Everyone who lives in the city has seen pigeons. To most they are just another bird in the background. Sometimes someone tosses them a piece of bread or some such in the Fred Meyer parking lot, but for the most part few give them more than a passing thought.
But, there are pigeons — and then there are Racing Homers.
Racing Homers used to be fairly commonplace in Anchorage, and less so in surrounding areas. I grew up with Homers. My dad was the president of the Alaska Racing Pigeon Association for many years, and when he passed in 2000, the pigeon club gradually went by the wayside.
There were fewer and fewer lofts. It’s difficult to find a homing pigeon anywhere in Alaska these days, although there are scattered enclaves here and there.
Two years ago, a couple of birds showed up at our place about 15 miles on the Paxson side of Delta Junction. One had been hit by a goshawk and was struggling; the other only lasted a day or so before the hawk came back and took it. My daughter captured the injured bird and nursed it back to health.
We eventually captured a feral bird in a Fairbanks parking lot and were able to raise a couple of young ones. These birds were not homing pigeons. The pigeons that fly around our towns are technically rock doves, commonly called Barneys, short for “barnyard bird.” They are considered pests. The city of Anchorage traps and kills about a thousand a year in a futile attempt to control the population.
Homing pigeons stay at their home loft. Should they be released away from their home, they return home as fast as they are able. This homing trait gave rise to pigeon racing.
However, long before the sport of racing pigeons gained popularity, pigeons were used as messengers. They were used in 1200 B.C to convey news between cities regarding the flood stage of the Nile River. They were used by Genghis Khan to spread word of his conquests. They were usd by the military to send messages from the front lines in both world wars.
There is evidence pigeon racing may have occurred as far back as 220 A.D. The first documented major races were held in Belgium in the early 1800s.
The sport of racing pigeons is worldwide. In Taiwan alone, more 500,000 people participate in pigeon racing. You think a $500,000 purse in the Iditarod Sled Dog race is a big deal? There are million of dollars in Chinese pigeon racing purses.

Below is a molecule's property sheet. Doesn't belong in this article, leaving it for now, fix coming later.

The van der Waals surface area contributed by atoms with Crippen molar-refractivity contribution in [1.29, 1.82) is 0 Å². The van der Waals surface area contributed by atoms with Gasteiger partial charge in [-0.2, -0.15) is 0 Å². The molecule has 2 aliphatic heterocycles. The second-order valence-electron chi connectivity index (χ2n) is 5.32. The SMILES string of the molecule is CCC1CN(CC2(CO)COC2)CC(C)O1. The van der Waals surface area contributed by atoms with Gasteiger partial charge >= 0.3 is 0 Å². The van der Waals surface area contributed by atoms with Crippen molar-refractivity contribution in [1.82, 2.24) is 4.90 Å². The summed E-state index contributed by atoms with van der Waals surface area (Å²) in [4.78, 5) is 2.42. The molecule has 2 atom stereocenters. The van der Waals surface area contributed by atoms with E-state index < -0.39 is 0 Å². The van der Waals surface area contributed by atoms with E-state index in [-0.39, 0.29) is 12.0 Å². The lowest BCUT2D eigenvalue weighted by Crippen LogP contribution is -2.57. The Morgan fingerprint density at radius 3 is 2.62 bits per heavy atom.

The latest trend to rebuild the homing pigeon scene in the United States is something called a one-loft race. Pigeon breeders from around the country and overseas send young birds to a single “Home” loft. These birds are then trained and raised; a single loft may train several thousand birds.
The idea is that all of the birds from various lofts are trained and fed identically. Thus, in theory, you are racing against breeding alone.
It isn’t cheap to enter one of these single-loft races. The initial fee is $100 per bird, with another $300 due if your bird makes the cut in the preliminary races that lead up to the main event. One-loft races are like what the Kentucky Derby is to horse racing.
There are many smaller clubs and pigeon lofts around the country that hold races between local members. There is little or no money involved. The races are run for bragging rights and mostly for the enjoyment of watching the birds fly.
Homing pigeons can hit speeds of 80 mph under favorable conditions. In races of 100 miles, 40-50 mph is common.
Our Barneys are lucky to reach 40 mph with a tailwind, and so, we went searching for Homers.
A Craigslist ad brought no responses so I opted to reach out of state. A club in Washington answered my query and soon two very nice homing pigeons arrived at our local post office.
We already have the loft. This mated pair of beautiful birds will hopefully be the basis of a new pigeon loft in Alaska.
Pigeons that have been raised elsewhere — and flown — can never be released to fly here. They would do their darnedest to get back to their original home in Washington. However, their offspring will hopefully be in the air by the end of summer.
Racing the birds matters little. The thrill of watching the birds fly home from a release is reward enough.
Pigeons are our oldest domesticated birds. They are basic and simple enough to send a message back to the home loft. They make email look pretty complicated, don’t you think?
John Schandelmeier is a lifelong Alaskan who lives near Paxson with his family. He is a Bristol Bay commercial fisherman and a two-time winner of the Yukon Quest.